Prepare for Paint
Affix an 80-grit sanding disc to a random-orbit sander. Sand all sides of the wood headboard, brush off the dust and smooth the surface with a 180-grit sanding disc. Hand-sand grooves or other difficult-to-reach areas with a sanding block. Sanding removes shine and smooths the surface to provide a solid grip for the paint. Do not remove the entire finish.
Remove rust with a wire brush or a drill outfitted with a wire wheel before painting a metal headboard. Sand the headboard with 80-grit sandpaper to remove peeling paint, if applicable. Don't remove the metal’s entire finish; skip this step if the headboard is in good condition.
Vacuum the work area and wipe down the headboard with a damp cloth or tack cloth. Tape or cover any portions you don’t want painted. If you’re painting a metal headboard, proceed from cleaning to painting immediately to prevent the development of flash rust.
Transform Your Headboard
Mix either a can of water-based stain-blocking primer -- for a wooden headboard -- or rust-inhibiting primer -- for metal -- and pour it into a paint sprayer.
Point the nozzle of the sprayer just off to the side of your starting point. Engage the nozzle and move across the headboard, applying a thin, even coat of paint. Go off the edge and make a second pass toward the direction you started, creating a slight overlap between the first pass and the second. Repeat this motion, coating the entire headboard. Follow the shape of the headboard as you work to minimize waste; for example, if you're painting a rail-style headboard, paint each rail individually rather than working horizontally left to right across the headboard. Always engage and release the nozzle while pointed away from the headboard.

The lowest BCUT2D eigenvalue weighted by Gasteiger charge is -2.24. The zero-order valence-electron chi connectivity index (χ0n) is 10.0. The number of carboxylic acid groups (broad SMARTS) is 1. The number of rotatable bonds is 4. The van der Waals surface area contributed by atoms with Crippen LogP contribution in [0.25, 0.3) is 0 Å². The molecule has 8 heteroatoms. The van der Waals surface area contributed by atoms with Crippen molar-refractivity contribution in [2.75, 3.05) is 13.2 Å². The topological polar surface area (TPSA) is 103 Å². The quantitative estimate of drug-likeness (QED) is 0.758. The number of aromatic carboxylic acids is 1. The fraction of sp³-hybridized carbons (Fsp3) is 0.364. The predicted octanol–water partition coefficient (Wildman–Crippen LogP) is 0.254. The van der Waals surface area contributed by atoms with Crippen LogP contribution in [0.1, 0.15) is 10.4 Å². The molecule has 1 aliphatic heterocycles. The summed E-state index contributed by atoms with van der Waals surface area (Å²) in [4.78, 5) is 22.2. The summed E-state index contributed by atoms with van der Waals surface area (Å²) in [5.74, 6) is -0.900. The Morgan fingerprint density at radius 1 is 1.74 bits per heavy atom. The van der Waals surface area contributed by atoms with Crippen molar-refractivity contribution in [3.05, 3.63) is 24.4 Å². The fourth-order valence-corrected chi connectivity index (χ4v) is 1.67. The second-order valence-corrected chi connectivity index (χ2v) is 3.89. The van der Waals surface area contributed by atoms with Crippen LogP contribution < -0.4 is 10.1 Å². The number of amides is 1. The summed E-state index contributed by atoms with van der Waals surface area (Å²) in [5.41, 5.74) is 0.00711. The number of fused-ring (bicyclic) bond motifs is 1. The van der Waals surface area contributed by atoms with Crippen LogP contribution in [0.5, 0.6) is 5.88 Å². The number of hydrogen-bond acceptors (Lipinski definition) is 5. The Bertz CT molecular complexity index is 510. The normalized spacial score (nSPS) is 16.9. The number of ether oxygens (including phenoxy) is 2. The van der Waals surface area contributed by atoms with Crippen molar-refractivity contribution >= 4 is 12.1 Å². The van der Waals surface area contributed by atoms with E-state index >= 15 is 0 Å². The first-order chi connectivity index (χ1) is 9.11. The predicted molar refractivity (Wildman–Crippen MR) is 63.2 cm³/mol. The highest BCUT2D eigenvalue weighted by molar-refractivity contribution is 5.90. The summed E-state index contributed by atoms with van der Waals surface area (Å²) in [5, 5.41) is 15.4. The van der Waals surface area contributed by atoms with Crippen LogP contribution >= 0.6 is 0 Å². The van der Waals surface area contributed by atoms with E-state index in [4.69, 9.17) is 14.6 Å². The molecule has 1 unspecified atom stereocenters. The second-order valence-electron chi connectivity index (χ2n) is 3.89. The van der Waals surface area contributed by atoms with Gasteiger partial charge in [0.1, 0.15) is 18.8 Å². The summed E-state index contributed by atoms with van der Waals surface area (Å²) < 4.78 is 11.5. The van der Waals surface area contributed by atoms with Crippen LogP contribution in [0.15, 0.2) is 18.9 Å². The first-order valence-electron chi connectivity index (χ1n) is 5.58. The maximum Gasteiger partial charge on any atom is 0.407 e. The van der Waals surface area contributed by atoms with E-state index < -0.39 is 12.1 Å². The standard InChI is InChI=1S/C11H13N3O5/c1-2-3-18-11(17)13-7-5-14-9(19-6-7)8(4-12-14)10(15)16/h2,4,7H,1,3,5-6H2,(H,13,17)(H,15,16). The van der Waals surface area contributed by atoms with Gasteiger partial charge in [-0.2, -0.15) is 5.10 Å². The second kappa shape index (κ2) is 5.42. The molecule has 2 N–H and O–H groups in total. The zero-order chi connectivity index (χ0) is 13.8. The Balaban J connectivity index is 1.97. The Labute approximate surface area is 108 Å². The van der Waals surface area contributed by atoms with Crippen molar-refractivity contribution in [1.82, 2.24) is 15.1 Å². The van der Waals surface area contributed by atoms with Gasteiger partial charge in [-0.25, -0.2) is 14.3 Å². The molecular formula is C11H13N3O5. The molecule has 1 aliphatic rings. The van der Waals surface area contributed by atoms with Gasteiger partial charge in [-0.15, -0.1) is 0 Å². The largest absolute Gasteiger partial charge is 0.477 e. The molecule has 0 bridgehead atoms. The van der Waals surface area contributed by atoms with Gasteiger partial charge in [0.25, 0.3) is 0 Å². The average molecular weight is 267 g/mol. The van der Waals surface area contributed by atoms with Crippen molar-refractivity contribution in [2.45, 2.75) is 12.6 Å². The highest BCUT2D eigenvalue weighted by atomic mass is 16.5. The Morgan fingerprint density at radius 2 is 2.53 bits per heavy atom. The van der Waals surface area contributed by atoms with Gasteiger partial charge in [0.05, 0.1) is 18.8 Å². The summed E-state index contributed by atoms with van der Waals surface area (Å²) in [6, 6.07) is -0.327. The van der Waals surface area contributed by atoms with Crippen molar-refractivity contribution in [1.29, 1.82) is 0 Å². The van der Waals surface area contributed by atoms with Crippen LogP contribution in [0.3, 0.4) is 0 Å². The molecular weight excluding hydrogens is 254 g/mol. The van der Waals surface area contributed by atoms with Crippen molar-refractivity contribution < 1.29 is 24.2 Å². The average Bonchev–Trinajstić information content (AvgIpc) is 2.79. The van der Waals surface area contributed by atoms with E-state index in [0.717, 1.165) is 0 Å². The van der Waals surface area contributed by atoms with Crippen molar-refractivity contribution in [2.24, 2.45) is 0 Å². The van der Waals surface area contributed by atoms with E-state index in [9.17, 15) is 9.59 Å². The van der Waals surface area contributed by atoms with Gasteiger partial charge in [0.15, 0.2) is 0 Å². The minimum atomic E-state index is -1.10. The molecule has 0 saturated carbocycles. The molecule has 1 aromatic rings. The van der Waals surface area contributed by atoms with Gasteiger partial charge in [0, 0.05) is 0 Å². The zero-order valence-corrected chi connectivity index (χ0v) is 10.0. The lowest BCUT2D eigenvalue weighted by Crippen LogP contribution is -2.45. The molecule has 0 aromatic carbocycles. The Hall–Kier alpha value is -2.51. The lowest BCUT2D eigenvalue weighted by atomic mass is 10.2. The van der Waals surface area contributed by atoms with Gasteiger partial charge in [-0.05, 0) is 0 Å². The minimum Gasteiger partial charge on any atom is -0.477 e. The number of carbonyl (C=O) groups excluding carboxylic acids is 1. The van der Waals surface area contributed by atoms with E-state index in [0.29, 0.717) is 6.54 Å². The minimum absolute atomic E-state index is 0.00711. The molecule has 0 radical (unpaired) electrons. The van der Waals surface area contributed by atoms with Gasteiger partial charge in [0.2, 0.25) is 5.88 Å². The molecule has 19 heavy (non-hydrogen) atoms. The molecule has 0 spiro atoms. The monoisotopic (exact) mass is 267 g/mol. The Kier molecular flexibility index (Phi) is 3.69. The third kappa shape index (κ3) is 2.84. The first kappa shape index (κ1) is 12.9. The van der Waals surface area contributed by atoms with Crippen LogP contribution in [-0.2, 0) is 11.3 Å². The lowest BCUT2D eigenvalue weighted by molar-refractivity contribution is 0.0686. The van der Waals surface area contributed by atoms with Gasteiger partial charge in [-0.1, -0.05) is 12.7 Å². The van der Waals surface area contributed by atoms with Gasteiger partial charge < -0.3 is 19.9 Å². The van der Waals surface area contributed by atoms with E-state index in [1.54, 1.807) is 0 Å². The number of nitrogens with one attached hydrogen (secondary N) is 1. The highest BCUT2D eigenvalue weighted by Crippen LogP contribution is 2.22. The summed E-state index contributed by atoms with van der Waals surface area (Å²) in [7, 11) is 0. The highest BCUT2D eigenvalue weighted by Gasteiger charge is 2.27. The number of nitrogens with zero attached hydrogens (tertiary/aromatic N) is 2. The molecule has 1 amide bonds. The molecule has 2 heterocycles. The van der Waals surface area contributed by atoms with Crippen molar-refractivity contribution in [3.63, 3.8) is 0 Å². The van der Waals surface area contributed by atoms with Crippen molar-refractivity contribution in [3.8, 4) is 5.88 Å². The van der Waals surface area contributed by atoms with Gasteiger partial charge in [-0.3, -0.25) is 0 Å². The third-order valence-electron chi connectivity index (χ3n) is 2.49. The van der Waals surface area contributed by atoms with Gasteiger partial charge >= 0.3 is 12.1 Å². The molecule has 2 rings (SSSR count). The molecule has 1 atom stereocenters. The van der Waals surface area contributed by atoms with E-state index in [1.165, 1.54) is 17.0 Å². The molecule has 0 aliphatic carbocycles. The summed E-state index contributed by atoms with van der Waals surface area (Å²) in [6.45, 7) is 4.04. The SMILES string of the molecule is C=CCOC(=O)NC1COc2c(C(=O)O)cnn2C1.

Flip over the headboard and paint the opposite side after the primer is completely dry. Apply a second, thin coat of primer if desired. Two thin coats reduce the chance of clumps or globs marring any decorative detailing on the headboard.
Run a bare hand across the headboard after the primer is dry. If the surface is gritty, very lightly sand the headboard with 220-grit sanding block to smooth it. Wipe down the piece with a damp cloth or tack cloth to remove dust. Clean the paint sprayer according to the directions outlined in your manual.
Mix water-based paint or paint for metal and pour it into the paint sprayer. Apply two to three coats using the same method as you used to apply the primer. Wait 2 hours between coats to prevent the paint from peeling or bubbling. If desired, lightly sand with 220-grit sandpaper after each coat dries for a smooth finish.
Things You Will Need
- Saw horses
- Face mask
- Random-orbit sander
- 80-grit sanding disc
- 180-grit sanding disc
- Sanding blocks, various grits
- Wire brush
- Electric drill
- Wire wheel
- Lint-free cloths
- Tack cloths (optional)
- Water-based stain-blocking primer
- Rust-inhibiting metal primer
- Paint sprayer
- Water-based paint
- Metal-specific paint
- Clear polyurethane (optional)
- Rust-inhibiting enamel topcoat (optional)
- Add decorative details with a stencil or painter’s tape after the last coat of paint dries. Spray the back of a stencil with stencil adhesive, press it in place, and stipple the paint on with a stencil brush; or, tape off a design and use thin detail brushes to fill it in. Let it dry for 24 hours.
- Protect the fresh paint job with polyurethane for wood and laminate headboards and a clear, rust-inhibiting enamel topcoat for metal.
- Use a primer intended for slick surfaces when painting laminate furniture.
- Depending on the condition of the headboard, you may be able to sand with just 180-grit paper to remove shine.
- Attach your sander to a shop vacuum to minimize dust in the air.